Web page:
• Eosinophilia
    • Megaloblastic anemia Megaloblastic anemia Megaloblastic anemia is a subset of macrocytic anemias that arises because of impaired nucleic acid synthesis in erythroid precursors. This impairment leads to ineffective RBC production and intramedullary hemolysis that is characterized by large cells with arrested nuclear maturation. The most common causes are vitamin B12 and folic acid deficiencies. Megaloblastic Anemia
    • ↓ Vitamin B12 

Management

  • Anthelmintic therapy:
    • Praziquantel (preferred)
    • Niclosamide
  • Correction of vitamin B12 deficiency

Prevention

  • Cook fish properly.
  • If eating sashimi or sushi, freeze fish to kill the tapeworm larvae.
  • Water sanitation measures

Comparison of Tapeworm Species

Table: Characteristics and diseases of different tapeworm species
Organism Diphyllobothrium latum Taenia Taenia Taenia belong to the Cestoda class of helminths. Humans are infected with these tapeworms by eating undercooked beef (T. saginata) or pork (T. solium and T. asiatica). Taeniasis is often asymptomatic, but the ingestion of larvae can cause abdominal discomfort, nausea, and constipation or diarrhea. Taenia/Taeniasis saginata Echinococcus Echinococcus Echinococcosis is a parasitic disease caused by Echinococcus tapeworms. Infection most often occurs from the ingestion of Echinococcus eggs in food or water contaminated with dog feces. Signs and symptoms are caused by hydatid cyst development in visceral organs and depend on the species. Echinococcus/Echinococcosis granulosus
Characteristics
  • Approximately 10 meters long
  • No hooks
  • Bothria present
  • > 3,000 proglottids
  • < 5 meters long
  • No hooks
  • No neck
  • Approximately 1,000 proglottids
  • 2–7 mm long
  • Hooks present
  • 3–6 proglottids
Transmission Eating raw, infected fish Eating raw, infected beef Fecal to oral (ingestion of contaminated food or water)
Disease Diphyllobothriasis Taeniasis Taeniasis Taenia belong to the Cestoda class of helminths. Humans are infected with these tapeworms by eating undercooked beef (T. saginata) or pork (T. solium and T. asiatica). Taeniasis is often asymptomatic, but the ingestion of larvae can cause abdominal discomfort, nausea, and constipation or diarrhea. Taenia/Taeniasis Cystic echinococcosis Echinococcosis Echinococcosis is a parasitic disease caused by Echinococcus tapeworms. Infection most often occurs from the ingestion of Echinococcus eggs in food or water contaminated with dog feces. Signs and symptoms are caused by hydatid cyst development in visceral organs and depend on the species. Echinococcus/Echinococcosis
Clinical
  • Abdominal discomfort
  • Weight loss
  • Vitamin B12 deficiency
  • Bowel obstruction
  • Usually asymptomatic
  • Mild GI symptoms
Depends on location and size of hydatid cysts
Diagnosis Eggs or proglottids in stool Eggs or proglottids in stool
  • Imaging
  • Serology
Management
  • Praziquantel
  • Niclosamide
  • Praziquantel
  • Niclosamide
  • Albendazole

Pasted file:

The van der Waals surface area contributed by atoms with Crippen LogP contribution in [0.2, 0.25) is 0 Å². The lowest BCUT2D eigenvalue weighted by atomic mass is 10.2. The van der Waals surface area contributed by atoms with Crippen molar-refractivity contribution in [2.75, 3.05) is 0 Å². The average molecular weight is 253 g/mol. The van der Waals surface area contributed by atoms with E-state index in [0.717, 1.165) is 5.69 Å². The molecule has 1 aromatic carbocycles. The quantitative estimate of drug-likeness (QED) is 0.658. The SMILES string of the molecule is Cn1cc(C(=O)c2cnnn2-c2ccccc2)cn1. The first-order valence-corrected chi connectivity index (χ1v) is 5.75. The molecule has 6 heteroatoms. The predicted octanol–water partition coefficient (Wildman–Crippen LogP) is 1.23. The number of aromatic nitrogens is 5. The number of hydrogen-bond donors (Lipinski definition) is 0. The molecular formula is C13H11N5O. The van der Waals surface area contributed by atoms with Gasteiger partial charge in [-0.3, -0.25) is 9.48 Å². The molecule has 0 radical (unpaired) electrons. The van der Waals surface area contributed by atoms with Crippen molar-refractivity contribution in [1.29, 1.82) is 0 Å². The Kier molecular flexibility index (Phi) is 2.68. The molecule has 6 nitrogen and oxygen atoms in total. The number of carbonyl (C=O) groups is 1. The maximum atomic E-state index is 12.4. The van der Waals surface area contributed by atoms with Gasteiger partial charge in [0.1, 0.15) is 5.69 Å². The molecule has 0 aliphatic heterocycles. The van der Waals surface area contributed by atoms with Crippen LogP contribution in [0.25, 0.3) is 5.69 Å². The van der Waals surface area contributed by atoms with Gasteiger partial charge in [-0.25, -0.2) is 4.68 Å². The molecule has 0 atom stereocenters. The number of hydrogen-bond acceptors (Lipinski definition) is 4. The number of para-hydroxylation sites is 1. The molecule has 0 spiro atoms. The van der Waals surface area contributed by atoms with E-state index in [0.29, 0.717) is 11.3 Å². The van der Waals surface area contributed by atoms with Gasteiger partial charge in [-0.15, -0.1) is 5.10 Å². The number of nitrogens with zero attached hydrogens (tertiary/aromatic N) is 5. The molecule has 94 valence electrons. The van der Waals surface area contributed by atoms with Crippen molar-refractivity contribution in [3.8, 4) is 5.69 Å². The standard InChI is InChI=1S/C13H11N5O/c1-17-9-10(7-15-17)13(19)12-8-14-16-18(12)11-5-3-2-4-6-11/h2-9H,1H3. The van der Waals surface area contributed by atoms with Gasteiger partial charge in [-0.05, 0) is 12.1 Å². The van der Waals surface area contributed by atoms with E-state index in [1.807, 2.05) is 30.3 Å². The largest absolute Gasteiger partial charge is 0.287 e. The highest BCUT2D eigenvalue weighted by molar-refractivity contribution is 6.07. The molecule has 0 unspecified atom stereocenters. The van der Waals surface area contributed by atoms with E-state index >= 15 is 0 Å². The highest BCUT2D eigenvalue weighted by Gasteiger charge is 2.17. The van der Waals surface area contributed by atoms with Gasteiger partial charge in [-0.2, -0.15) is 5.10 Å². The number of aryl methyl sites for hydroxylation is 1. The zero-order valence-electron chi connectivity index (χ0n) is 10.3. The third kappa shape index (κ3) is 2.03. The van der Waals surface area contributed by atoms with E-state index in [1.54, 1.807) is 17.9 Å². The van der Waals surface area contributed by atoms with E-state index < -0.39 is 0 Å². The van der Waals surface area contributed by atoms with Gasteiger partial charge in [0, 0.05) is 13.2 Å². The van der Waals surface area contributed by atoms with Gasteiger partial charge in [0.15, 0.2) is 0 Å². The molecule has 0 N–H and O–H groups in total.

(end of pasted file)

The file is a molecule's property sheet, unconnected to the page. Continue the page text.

• Percutaneous drainage
  • Surgical excision
Prevention
  • Freeze fish.
  • Thoroughly cook fish.
  • Water sanitation measures
Cook beef thoroughly.
  • Personal hygiene
  • Avoid contact with stray dogs.
  • Avoid potentially contaminated food.
  • Improve water sanitation.

Differential Diagnosis

  • Ascariasis Ascariasis Ascariasis is most often caused by A. lumbricoides. If symptomatic, characteristics typically follow 2 phases, which correlate with the migration of the parasite through the body. The early phase may include cough, dyspnea, and wheezing. The late phase typically includes abdominal discomfort, bloating, nausea, and intermittent diarrhea. Ascaris/Ascariasis: an infection caused by the parasitic roundworm Ascaris Ascaris Ascaris is a genus of parasitic nematodes. The infection, ascariasis, is most often caused by A. lumbricoides. Transmission occurs primarily via ingestion of water or food contaminated with Ascaris eggs. Most patients with ascariasis are asymptomatic. Ascaris/Ascariasis lumbricoides. Transmission occurs from the ingestion of water or food contaminated with Ascaris Ascaris Ascaris is a genus of parasitic nematodes. The infection, ascariasis, is most often caused by A. lumbricoides. Transmission occurs primarily via ingestion of water or food contaminated with Ascaris eggs. Most patients with ascariasis are asymptomatic. Ascaris/Ascariasis eggs. Patients may be asymptomatic or experience cough and hemoptysis Hemoptysis Hemoptysis is defined as the expectoration of blood originating in the lower respiratory tract. Hemoptysis is a consequence of another disease process and can be classified as either life threatening or non-life threatening. Hemoptysis can result in significant morbidity and mortality due to both drowning (reduced gas exchange as the lungs fill with blood) and hemorrhagic shock. Hemoptysis. A large worm burden can cause intestinal obstruction and impair growth in children. Examination of the stool may show the presence of worms or eggs.  Management is with anthelmintic therapy.
  • Pernicious anemia: causes vitamin B12 deficiency and megaloblastic anemia due to a deficiency of intrinsic factor, which is required for vitamin B12 absorption Absorption Absorption involves the uptake of nutrient molecules and their transfer from the lumen of the GI tract across the enterocytes and into the interstitial space, where they can be taken up in the venous or lymphatic circulation. Digestion and Absorption. Patients may have fatigue, cognitive decline, neuropathy, ataxia, and glossitis. Low vitamin B12 levels, anti-intrinsic factor antibodies Antibodies Immunoglobulins (Igs), also known as antibodies, are glycoprotein molecules produced by plasma cells that act in immune responses by recognizing and binding particular antigens. The various Ig classes are IgG (the most abundant), IgM, IgE, IgD, and IgA, which differ in their biologic features, structure, target specificity, and distribution. Immunoglobulins, and the Schilling test can be used for diagnosis. Management includes vitamin B12 replacement.